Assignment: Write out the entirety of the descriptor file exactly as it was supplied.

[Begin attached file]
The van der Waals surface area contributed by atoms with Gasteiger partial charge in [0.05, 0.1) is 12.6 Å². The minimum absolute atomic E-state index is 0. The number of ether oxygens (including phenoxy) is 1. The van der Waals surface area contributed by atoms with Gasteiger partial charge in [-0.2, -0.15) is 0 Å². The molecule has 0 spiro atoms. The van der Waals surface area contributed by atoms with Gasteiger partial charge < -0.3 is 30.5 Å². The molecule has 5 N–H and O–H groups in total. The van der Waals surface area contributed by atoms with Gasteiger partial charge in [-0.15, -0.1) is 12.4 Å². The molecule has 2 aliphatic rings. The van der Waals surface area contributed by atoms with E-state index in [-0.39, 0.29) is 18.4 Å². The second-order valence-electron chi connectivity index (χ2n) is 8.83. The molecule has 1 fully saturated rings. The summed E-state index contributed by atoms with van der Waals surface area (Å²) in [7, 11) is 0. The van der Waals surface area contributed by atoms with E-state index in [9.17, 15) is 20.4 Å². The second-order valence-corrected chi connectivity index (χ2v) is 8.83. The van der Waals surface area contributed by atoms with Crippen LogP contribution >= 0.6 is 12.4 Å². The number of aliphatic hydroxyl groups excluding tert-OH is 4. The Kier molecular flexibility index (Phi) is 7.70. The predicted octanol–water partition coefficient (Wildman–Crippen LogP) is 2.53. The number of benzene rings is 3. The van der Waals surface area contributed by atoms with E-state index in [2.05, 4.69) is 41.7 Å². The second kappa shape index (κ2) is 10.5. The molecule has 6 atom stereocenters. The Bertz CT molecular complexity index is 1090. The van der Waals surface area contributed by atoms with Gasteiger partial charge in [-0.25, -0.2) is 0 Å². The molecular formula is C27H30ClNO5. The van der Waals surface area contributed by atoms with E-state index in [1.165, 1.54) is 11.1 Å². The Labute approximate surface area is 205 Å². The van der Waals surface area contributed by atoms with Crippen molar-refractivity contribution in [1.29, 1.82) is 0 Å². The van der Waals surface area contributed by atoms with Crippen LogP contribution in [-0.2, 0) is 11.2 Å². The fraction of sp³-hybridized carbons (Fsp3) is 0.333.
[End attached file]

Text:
The van der Waals surface area contributed by atoms with Gasteiger partial charge in [0.05, 0.1) is 12.6 Å². The minimum absolute atomic E-state index is 0. The number of ether oxygens (including phenoxy) is 1. The van der Waals surface area contributed by atoms with Gasteiger partial charge in [-0.2, -0.15) is 0 Å². The molecule has 0 spiro atoms. The van der Waals surface area contributed by atoms with Gasteiger partial charge < -0.3 is 30.5 Å². The molecule has 5 N–H and O–H groups in total. The van der Waals surface area contributed by atoms with Gasteiger partial charge in [-0.15, -0.1) is 12.4 Å². The molecule has 2 aliphatic rings. The van der Waals surface area contributed by atoms with E-state index in [-0.39, 0.29) is 18.4 Å². The second-order valence-electron chi connectivity index (χ2n) is 8.83. The molecule has 1 fully saturated rings. The summed E-state index contributed by atoms with van der Waals surface area (Å²) in [7, 11) is 0. The van der Waals surface area contributed by atoms with E-state index in [9.17, 15) is 20.4 Å². The second-order valence-corrected chi connectivity index (χ2v) is 8.83. The van der Waals surface area contributed by atoms with Crippen LogP contribution >= 0.6 is 12.4 Å². The number of aliphatic hydroxyl groups excluding tert-OH is 4. The Kier molecular flexibility index (Phi) is 7.70. The predicted octanol–water partition coefficient (Wildman–Crippen LogP) is 2.53. The number of benzene rings is 3. The van der Waals surface area contributed by atoms with E-state index in [2.05, 4.69) is 41.7 Å². The second kappa shape index (κ2) is 10.5. The molecule has 6 atom stereocenters. The Bertz CT molecular complexity index is 1090. The van der Waals surface area contributed by atoms with Gasteiger partial charge in [-0.25, -0.2) is 0 Å². The molecular formula is C27H30ClNO5. The van der Waals surface area contributed by atoms with E-state index in [1.165, 1.54) is 11.1 Å². The Labute approximate surface area is 205 Å². The van der Waals surface area contributed by atoms with Crippen molar-refractivity contribution in [1.29, 1.82) is 0 Å². The van der Waals surface area contributed by atoms with Crippen LogP contribution in [-0.2, 0) is 11.2 Å². The fraction of sp³-hybridized carbons (Fsp3) is 0.333.